I previously blogged about Joey Fishkin’s point that in the “Post-ACA world, Hobby Lobby is “acting partly on behalf of the federal government.” This is an important paradigm shift that we are living in the world after NFIB. Health insurance is no longer just a benefit, but an important aspect of our social welfare programs, in which employers are now mandated to participate. What was once a fringe benefit is now a necessity that can be regulated, much like a salary. (I am not addressing the RFRA or religious liberty issues, but am just addressing this from the perspective of federal power).
Nelson Tebbe, Richard Schragger, and Micah Schwartzman have a related post on Balkin about Hobby. They make a similar point, that in the post-NFIB world, there is a new “baseline.” We are no longer in the “normal state of affairs” that considers the relationship between the federal government and the individual, and the employer and the individual, as separate. Now, they are all interwoven.
In this post, we want to address one objection to that argument, namely that if religious employers are exempted from the mandate their employees will suffer no burden at all. According to this objection, employees have no right to health insurance that covers contraception in the first place. Therefore, when religious employers are relieved of the obligation to provide that coverage, employees suffer no burden whatsoever. They are simply put in the same position they were in before Obamacare: without coverage for contraception.This objection presents a baseline question. If the normal state of affairs is that no one has contraception coverage, then denying that coverage imposes no burden (even if it is unfair). If, however, the baseline for comparison is a world in which everyone can legitimately expect affordable health insurance that includes contraception, then removing that coverage imposes a burden. Which is correct? We think that simply posing the question comes close to answering it.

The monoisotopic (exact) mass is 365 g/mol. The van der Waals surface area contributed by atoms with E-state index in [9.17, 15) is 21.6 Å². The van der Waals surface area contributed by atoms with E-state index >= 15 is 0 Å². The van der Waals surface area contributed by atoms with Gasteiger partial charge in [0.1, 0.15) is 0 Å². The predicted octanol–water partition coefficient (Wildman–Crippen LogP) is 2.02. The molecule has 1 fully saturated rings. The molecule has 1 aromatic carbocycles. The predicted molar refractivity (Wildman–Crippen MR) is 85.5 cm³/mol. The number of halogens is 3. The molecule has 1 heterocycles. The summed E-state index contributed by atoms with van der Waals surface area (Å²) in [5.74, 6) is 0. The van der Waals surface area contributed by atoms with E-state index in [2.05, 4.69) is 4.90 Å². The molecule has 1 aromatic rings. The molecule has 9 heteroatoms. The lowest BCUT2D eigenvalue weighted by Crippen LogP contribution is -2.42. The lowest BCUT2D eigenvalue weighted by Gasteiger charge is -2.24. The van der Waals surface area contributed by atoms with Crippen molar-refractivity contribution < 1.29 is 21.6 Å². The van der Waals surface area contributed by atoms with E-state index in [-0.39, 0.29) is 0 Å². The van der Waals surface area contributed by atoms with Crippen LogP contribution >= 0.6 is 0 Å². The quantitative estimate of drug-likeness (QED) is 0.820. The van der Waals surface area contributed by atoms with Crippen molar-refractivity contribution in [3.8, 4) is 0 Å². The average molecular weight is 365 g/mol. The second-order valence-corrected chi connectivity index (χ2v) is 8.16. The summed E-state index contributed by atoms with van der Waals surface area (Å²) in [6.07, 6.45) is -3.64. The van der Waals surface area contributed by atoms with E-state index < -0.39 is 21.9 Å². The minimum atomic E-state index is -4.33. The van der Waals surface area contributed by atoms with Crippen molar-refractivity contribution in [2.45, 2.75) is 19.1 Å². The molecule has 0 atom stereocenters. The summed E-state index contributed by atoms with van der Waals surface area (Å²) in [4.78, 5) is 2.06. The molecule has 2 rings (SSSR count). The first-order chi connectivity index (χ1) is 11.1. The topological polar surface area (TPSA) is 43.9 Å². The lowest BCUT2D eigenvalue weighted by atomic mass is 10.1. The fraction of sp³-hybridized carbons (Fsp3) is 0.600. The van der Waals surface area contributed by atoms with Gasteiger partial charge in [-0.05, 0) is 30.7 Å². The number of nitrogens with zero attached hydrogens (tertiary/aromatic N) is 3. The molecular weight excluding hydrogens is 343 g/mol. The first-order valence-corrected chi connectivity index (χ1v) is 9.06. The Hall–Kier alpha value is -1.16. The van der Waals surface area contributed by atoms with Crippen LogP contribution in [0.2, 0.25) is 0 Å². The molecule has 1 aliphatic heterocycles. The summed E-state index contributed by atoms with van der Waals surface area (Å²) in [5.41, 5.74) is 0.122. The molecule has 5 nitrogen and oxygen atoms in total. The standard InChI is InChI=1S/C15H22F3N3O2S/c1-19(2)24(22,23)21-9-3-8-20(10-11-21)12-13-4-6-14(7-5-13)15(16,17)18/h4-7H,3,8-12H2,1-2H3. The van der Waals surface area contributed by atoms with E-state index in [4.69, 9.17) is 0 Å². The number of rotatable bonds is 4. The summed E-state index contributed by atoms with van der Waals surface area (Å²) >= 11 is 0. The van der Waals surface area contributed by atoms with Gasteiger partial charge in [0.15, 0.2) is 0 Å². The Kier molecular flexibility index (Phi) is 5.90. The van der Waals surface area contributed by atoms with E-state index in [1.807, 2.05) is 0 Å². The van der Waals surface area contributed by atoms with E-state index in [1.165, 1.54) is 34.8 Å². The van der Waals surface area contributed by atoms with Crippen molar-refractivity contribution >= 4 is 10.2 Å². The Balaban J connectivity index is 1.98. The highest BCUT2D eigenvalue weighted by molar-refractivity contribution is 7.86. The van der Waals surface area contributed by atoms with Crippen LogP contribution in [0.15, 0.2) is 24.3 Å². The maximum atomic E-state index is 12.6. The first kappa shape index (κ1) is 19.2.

This is the new world we live in.
Today, after Obamacare, these employees have a statutory entitlement to affordable health insurance coverage that includes contraception. Creating the general entitlement was the point of the Affordable Care Act, and the government has defined the guarantee of preventative care to include contraception. As Joey Fishkin explained, the ACA uses a multi-pronged strategy to guarantee health insurance coverage to all Americans. Private employers like Hobby Lobby are an integral part of that strategy, which alters legal entitlements for everyone.In this world, which we now occupy, denying contraceptive coverage only to employees at religiously-owned businesses creates a gap. Almost everyone else can expect contraception coverage, including people employed at exempt religiously-affiliated nonprofits (because the law provides alternative coverage for them). People who do not get health insurance from an employer can obtain subsidized coverage on an exchange, and it will include contraception.
T&S counter that the “baseline” for what is an extreme disregard for a secular interest has changed because Obamacare entitles employees to employer-paid contraception. In making this argument, they seem to adopt a claim made by Joey Fishkin that Obamacare makes employers like Hobby Lobby and Conestoga Wood into “federal agents.” Note that this claim would, if accepted, get around the third problem I noted above: namely, that the issues in Thornton and Texas Monthly only really relate to burdens imposed on secular interests by the state. If Hobby Lobby is also the state (or an agent of the state), then all private employers are agents of the state. So, at least in this context, you can extend the Thornton rule to all private corporations. Therefore, T&S claim, in this new “world which we now occupy” the burden is all the more severe on employees of religious corporations, because everybody else is now getting their contraception paid for.
But of course, as T&S acknowledge, it is a contestable question that the new dispensation that created this brand new world of private corporations that are government agents represents the current baseline. I suspect that many people would reject this description of the baseline. And even accepting a baseline of no-cost contraception for FDA approved products, is it really so clear that post-fertilization-contraception-products-only RFRA claims fall below the baseline, and so far below it to implicate burdens of constitutional gravity?
In fact, rather than talk of baselines, it seems to me that this is the heart of T&S’s claim: “At root, the constitutional conviction is that it is unfair and unconstitutional for the government to impose any substantial costs of a religious exemption on a focused and identifiable class of third parties.”